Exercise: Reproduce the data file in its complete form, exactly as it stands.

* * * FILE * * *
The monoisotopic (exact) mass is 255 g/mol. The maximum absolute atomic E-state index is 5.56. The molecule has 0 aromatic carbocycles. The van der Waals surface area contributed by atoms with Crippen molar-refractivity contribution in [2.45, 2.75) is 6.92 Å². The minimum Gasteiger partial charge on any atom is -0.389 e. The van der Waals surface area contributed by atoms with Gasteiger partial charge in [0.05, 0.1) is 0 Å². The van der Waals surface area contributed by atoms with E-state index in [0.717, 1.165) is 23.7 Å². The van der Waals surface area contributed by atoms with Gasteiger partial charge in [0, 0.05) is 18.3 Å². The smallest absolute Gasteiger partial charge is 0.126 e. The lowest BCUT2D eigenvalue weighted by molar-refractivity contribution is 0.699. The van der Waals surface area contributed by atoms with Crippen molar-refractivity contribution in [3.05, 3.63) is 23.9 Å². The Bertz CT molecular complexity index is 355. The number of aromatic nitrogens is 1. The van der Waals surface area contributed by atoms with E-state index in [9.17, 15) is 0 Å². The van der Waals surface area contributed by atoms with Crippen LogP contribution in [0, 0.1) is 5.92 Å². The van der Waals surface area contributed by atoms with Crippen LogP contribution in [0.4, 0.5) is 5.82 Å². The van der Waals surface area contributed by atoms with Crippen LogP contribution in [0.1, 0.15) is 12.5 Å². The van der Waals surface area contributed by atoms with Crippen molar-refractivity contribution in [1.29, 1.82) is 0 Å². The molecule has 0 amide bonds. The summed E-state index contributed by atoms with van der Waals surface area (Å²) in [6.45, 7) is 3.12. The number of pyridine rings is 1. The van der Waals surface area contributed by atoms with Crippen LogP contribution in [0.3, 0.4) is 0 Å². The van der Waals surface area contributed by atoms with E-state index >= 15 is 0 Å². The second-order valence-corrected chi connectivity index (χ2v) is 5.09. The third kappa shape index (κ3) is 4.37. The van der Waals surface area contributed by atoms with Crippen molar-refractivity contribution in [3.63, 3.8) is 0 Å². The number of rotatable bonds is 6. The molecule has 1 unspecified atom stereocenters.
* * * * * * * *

The monoisotopic (exact) mass is 255 g/mol. The maximum absolute atomic E-state index is 5.56. The molecule has 0 aromatic carbocycles. The van der Waals surface area contributed by atoms with Crippen molar-refractivity contribution in [2.45, 2.75) is 6.92 Å². The minimum Gasteiger partial charge on any atom is -0.389 e. The van der Waals surface area contributed by atoms with Gasteiger partial charge in [0.05, 0.1) is 0 Å². The van der Waals surface area contributed by atoms with E-state index in [0.717, 1.165) is 23.7 Å². The van der Waals surface area contributed by atoms with Gasteiger partial charge in [0, 0.05) is 18.3 Å². The smallest absolute Gasteiger partial charge is 0.126 e. The lowest BCUT2D eigenvalue weighted by molar-refractivity contribution is 0.699. The van der Waals surface area contributed by atoms with Crippen molar-refractivity contribution in [3.05, 3.63) is 23.9 Å². The Bertz CT molecular complexity index is 355. The number of aromatic nitrogens is 1. The van der Waals surface area contributed by atoms with E-state index in [9.17, 15) is 0 Å². The van der Waals surface area contributed by atoms with Crippen LogP contribution in [0, 0.1) is 5.92 Å². The van der Waals surface area contributed by atoms with Crippen LogP contribution in [0.4, 0.5) is 5.82 Å². The van der Waals surface area contributed by atoms with Crippen LogP contribution in [0.1, 0.15) is 12.5 Å². The van der Waals surface area contributed by atoms with Crippen molar-refractivity contribution in [1.29, 1.82) is 0 Å². The molecule has 0 amide bonds. The summed E-state index contributed by atoms with van der Waals surface area (Å²) in [6.45, 7) is 3.12. The number of pyridine rings is 1. The van der Waals surface area contributed by atoms with Crippen LogP contribution in [0.3, 0.4) is 0 Å². The van der Waals surface area contributed by atoms with E-state index >= 15 is 0 Å². The second-order valence-corrected chi connectivity index (χ2v) is 5.09. The third kappa shape index (κ3) is 4.37. The van der Waals surface area contributed by atoms with Crippen molar-refractivity contribution in [3.63, 3.8) is 0 Å². The number of rotatable bonds is 6. The molecule has 1 unspecified atom stereocenters.